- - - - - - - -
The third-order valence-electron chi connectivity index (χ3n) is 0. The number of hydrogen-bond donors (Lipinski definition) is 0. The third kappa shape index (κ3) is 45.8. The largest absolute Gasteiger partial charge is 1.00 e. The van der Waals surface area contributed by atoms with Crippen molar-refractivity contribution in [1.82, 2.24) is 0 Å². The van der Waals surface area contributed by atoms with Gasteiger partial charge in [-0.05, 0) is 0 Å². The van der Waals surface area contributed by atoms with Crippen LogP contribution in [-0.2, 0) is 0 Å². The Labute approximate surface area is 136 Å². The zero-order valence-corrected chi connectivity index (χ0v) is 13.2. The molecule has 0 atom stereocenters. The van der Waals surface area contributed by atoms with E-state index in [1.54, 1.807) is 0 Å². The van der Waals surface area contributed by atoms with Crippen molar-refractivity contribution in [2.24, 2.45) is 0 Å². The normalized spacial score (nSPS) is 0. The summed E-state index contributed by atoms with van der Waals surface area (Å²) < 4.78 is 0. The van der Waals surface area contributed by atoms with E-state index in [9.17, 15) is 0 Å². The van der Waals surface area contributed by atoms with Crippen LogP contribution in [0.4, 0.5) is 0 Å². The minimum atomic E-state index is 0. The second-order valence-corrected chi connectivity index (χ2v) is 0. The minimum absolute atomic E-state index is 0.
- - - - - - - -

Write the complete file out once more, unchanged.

The third-order valence-electron chi connectivity index (χ3n) is 0. The number of hydrogen-bond donors (Lipinski definition) is 0. The third kappa shape index (κ3) is 45.8. The largest absolute Gasteiger partial charge is 1.00 e. The van der Waals surface area contributed by atoms with Crippen molar-refractivity contribution in [1.82, 2.24) is 0 Å². The van der Waals surface area contributed by atoms with Gasteiger partial charge in [-0.05, 0) is 0 Å². The van der Waals surface area contributed by atoms with Crippen LogP contribution in [-0.2, 0) is 0 Å². The Labute approximate surface area is 136 Å². The zero-order valence-corrected chi connectivity index (χ0v) is 13.2. The molecule has 0 atom stereocenters. The van der Waals surface area contributed by atoms with E-state index in [1.54, 1.807) is 0 Å². The van der Waals surface area contributed by atoms with Crippen molar-refractivity contribution in [2.24, 2.45) is 0 Å². The normalized spacial score (nSPS) is 0. The summed E-state index contributed by atoms with van der Waals surface area (Å²) < 4.78 is 0. The van der Waals surface area contributed by atoms with E-state index in [9.17, 15) is 0 Å². The van der Waals surface area contributed by atoms with Crippen LogP contribution in [0.4, 0.5) is 0 Å². The minimum atomic E-state index is 0. The second-order valence-corrected chi connectivity index (χ2v) is 0. The minimum absolute atomic E-state index is 0.